To be clear, there are hundreds of bad reasons to create a sub brand in a B2B market. The proliferation of brands is a real problem for a lot of very large companies. Every time they want to target a new market or launch a new product there is a temptation to create a new brand in order to ensure clarity of message and distinct positioning. This is a slippery slope and for the most part one that should be avoided.
However, sub brands do have a legitimate role to play in B2B markets. This article will look at three growing trends that are likely to require their (careful) use in 2020.
For firms looking to take a risk in a long established market
Sometimes it seems that innovation is now all anyone can talk about. The reality is, however, that the majority of so called “innovation” within traditional B2B markets is about doing existing things that little bit better rather than actually doing better things.
That’s because the risks are too high for true innovation. If I’m a CEO of a long established professional service firm and want to do something radical which may involve creating an entirely new organisational structure designed to compete with consumer brands and technology companies, then that is a huge leap, and one likely to represent unprecedented risk for my firm. Convincing the senior partners or board of directors that they should gamble their future profits on my hunch is going to be a hell of a struggle.
Creating a sub brand may offer a solution. In doing so we liberate those responsible for this innovation from the shackles of the parent brand, whilst protecting the latter from any direct risk.
It’s not ideal and at some point the parent brand will need to make a decision about its appetite for innovation or it will end up highly fragmented culturally and with no clear message to the outside world, but as a means of facilitating true change and proving new, exciting concepts within a highly complex and politically sensitive environment, it is likely to be the best of a limited set of options.
For firms looking to do something special with their marketing and communication
Most B2B and professional service organisations now understand the importance of having a compelling vision. However, few manage to translate that into an equally compelling communications strategy. The lofty nature of the visions are usually undermined by the lacklustre content the business serves to its audience via blogs, tweets, events and emails.
There is a further issue; in the unlikely event that the company is distributing content of a truly ambitious and engaging nature, there is still the barrier of the brand itself. Most people do not like to be seen sharing content from commercial entities at the best of times, least of all from markets perceived as traditional and dull.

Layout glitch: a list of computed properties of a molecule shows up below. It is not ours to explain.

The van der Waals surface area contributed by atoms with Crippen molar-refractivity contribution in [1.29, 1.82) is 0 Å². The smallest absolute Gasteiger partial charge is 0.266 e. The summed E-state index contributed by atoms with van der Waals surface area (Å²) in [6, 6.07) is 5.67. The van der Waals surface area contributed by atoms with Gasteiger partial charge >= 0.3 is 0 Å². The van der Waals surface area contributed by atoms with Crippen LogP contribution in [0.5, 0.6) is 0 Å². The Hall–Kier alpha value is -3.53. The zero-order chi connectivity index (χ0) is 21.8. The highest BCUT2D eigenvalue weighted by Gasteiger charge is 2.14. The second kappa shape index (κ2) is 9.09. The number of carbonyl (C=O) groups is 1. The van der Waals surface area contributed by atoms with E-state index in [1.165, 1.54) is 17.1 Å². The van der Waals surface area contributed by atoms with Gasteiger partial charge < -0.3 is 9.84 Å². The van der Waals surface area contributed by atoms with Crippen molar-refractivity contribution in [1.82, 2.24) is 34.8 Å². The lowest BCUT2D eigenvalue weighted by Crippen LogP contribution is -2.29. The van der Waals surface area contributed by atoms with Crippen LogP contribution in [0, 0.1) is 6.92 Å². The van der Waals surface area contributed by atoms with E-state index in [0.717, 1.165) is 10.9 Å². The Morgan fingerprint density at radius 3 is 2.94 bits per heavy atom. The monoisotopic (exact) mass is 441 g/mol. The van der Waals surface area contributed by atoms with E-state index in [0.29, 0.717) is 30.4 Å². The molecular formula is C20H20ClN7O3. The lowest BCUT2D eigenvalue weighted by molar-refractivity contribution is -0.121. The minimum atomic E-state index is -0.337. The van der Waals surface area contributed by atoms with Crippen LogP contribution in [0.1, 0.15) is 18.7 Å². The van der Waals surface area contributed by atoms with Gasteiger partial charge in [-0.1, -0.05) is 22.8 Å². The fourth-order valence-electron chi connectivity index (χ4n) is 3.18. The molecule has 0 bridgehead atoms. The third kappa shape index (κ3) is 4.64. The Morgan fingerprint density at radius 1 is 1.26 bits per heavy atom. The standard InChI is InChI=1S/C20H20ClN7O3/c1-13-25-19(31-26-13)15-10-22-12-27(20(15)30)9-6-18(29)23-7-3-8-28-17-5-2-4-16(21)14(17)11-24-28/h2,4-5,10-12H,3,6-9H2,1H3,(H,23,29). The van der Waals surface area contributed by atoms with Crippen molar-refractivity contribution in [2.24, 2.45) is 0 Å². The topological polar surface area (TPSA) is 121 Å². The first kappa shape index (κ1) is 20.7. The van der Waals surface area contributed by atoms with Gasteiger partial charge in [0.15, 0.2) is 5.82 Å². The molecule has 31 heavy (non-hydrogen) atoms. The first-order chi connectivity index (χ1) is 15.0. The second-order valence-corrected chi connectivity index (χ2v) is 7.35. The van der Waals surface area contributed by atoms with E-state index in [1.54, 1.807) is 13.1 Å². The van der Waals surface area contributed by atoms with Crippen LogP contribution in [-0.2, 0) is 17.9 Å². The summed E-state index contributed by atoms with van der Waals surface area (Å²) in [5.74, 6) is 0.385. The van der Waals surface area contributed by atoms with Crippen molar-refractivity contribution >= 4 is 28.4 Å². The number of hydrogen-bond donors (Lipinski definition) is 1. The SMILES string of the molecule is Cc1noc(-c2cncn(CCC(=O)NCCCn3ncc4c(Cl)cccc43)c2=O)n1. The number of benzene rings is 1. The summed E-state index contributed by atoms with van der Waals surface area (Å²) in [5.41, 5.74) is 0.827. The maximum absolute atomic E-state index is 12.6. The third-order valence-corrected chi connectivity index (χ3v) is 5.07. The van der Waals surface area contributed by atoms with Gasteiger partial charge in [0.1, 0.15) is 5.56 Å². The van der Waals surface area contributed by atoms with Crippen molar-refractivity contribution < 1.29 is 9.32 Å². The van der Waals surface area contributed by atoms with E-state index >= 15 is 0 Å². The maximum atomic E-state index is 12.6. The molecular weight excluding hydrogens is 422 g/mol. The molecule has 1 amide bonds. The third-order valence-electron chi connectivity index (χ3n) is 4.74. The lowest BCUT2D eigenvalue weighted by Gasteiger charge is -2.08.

There is a way to overcome this.
By creating a sub brand specifically for your content, you can build something that exists purely for the achievement of your vision, with no commercial messaging or any of the other unhelpful associations of the parent brand. Instead, this will be a brand that the audience can truly buy into, and that you can use as a vehicle to build a social community, run events, develop an email list and get in front of key influencers. Above all, it can signticanly reduce the cost per acquisition for MQL’s (Marketing Qualified Leads).
The downside, naturally, is that all of this brand equity you are developing is now on behalf of a separate brand, but there is no reason why you can’t make the affiliation very clear (at least in the direction of parent brand to content sub brand. Probably not the the other way around). You can even link to the sub-branded blogs and social channels directly from the parent website.
This is a strategy we have employed on a dozen or so occasions for ambitious B2B brands, and the results have been astonishing. In fact in one instance (within the health industry) the content sub brand became one of the best recognised names in the entire market. There wasn’t a door it couldn’t open.
One thing to make clear, however, is that this cannot be approached as a cynical marketing exercise. You must truly believe in the vision you are trying to achieve and ensure that it aligns in all its values to that of the parent brand.
Servitisation and productisation
This one I add with caution. There is a current (and important) trend for professional service companies to productise their offerings, while product B2B companies are adding layers of service to theirs. Both are intended as a means of differentiation and improving the customer experience, and in many cases it’s a critical shift for companies seeking to avoid commoditisation and retain share in markets becoming saturated or disrupted.
As part of this, it is natural for enthusiastic marketers and other senior decision makers to trial new brands in an attempt to crystallise the new offering. And in some cases, this is absolutely the right thing to do. A manufacturing company that wraps their product in layers of service never before seen within their market will be eager to demonstrate to the audience that this really is something new.
The reason I say “with caution” is that this is also an example of how a trend can lead to rapid brand proliferation. After all, if the new product is successful then it’s likely to spark others, each with their own separate brands. Very quickly a highly complex brand architecture will exist, with some of the new brands tying in very closely with the parent brand and others having far more distinct identities. Soon enough, the brand architecture will have descended into chaos and nobody will be quite sure how you got there.